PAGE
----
Five years ago, Bobby Jindal, then-governor of Louisiana, delivered an electrifying speech to the Republican National Committee. “We must stop being the stupid party,” he implored. “It’s time for a new Republican Party that talks like adults.” At the time he gave this speech, the GOP’s plummet into demagogic sloganeering had reached what appeared to be a nadir. From the standpoint of today, that position now seems painfully naïve. And Jindal has developed a new perspective. His party, he now believes, is not stupid enough.
Jindal articulates his new, pro-stupid philosophy in a Wall Street Journal op-ed today. He addresses Trump supporters who appreciate the president’s policy accomplishments but “wish he’d stop tweeting and picking fights” and prefer “he acted more presidential and stopped insulting reporters, entertainers, senators, foreign leaders and Gold Star families.” Jindal argues that this belief — that Trump should stop speaking like a professional wrestler who has sustained serious brain damage that constricts his vocabulary to a third-grade level — “misses the point entirely. Trump’s style is part of his substance. His most loyal supporters back him because of, not despite, his brash behavior.” Get with the program, Republican poindexters.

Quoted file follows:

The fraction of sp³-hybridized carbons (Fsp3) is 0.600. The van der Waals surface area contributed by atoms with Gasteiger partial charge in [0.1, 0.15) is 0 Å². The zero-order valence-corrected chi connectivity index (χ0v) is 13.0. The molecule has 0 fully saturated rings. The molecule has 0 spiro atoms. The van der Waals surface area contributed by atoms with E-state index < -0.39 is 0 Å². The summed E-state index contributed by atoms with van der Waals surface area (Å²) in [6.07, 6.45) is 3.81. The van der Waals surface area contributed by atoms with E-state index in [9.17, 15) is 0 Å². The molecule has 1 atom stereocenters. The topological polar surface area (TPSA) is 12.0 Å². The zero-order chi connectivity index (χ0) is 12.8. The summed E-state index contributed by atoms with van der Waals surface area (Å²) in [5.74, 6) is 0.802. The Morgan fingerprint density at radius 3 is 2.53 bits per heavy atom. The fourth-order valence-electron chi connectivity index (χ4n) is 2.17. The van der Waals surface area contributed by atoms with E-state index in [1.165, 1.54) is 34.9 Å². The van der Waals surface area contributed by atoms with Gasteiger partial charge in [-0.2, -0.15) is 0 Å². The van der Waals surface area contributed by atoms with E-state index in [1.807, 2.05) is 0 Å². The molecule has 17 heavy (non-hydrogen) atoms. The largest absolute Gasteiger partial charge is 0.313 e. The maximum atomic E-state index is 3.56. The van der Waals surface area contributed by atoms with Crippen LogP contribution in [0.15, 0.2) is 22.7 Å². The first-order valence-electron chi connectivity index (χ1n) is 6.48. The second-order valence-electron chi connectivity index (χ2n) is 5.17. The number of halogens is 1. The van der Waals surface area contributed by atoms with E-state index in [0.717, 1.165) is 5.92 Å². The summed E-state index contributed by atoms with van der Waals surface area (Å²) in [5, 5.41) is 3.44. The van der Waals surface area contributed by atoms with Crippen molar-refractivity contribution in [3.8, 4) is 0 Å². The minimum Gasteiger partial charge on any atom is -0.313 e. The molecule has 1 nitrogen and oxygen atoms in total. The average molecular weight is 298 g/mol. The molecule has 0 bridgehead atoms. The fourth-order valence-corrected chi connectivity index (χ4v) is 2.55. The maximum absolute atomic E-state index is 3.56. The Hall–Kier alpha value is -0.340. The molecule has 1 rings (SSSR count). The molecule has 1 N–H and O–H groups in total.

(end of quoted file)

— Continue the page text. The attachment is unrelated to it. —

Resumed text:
It has been a long, sad fall for Jindal. His anti-tax orthodoxy wrecked his state’s budget so badly he ruined his own career and delivered a deeply red state to the Democrats. The experience of total failure has not left him questioning his program at all. Instead, he seems to have decided that his mistake was failing to combine his program of mindless wanton tax-cutting with sufficiently crude insults.
Jindal’s 2013 pleading for his party to steer off the intellectual low road now has morbid overtones. “We had a number of Republicans damage the brand this year with offensive and bizarre comments,” he lectured. “We’ve had enough of that.” No, they hadn’t had nearly enough.
Jindal continued, “We must stop insulting the intelligence of voters. We need to trust the smarts of the American people. We have to stop dumbing down our ideas and stop reducing everything to mindless slogans and tag lines for 30-second ads. We must be willing to provide details in describing our views.” And now Jindal realizes the problem all along was that their policy was already too detailed and the slogans were not mindless enough.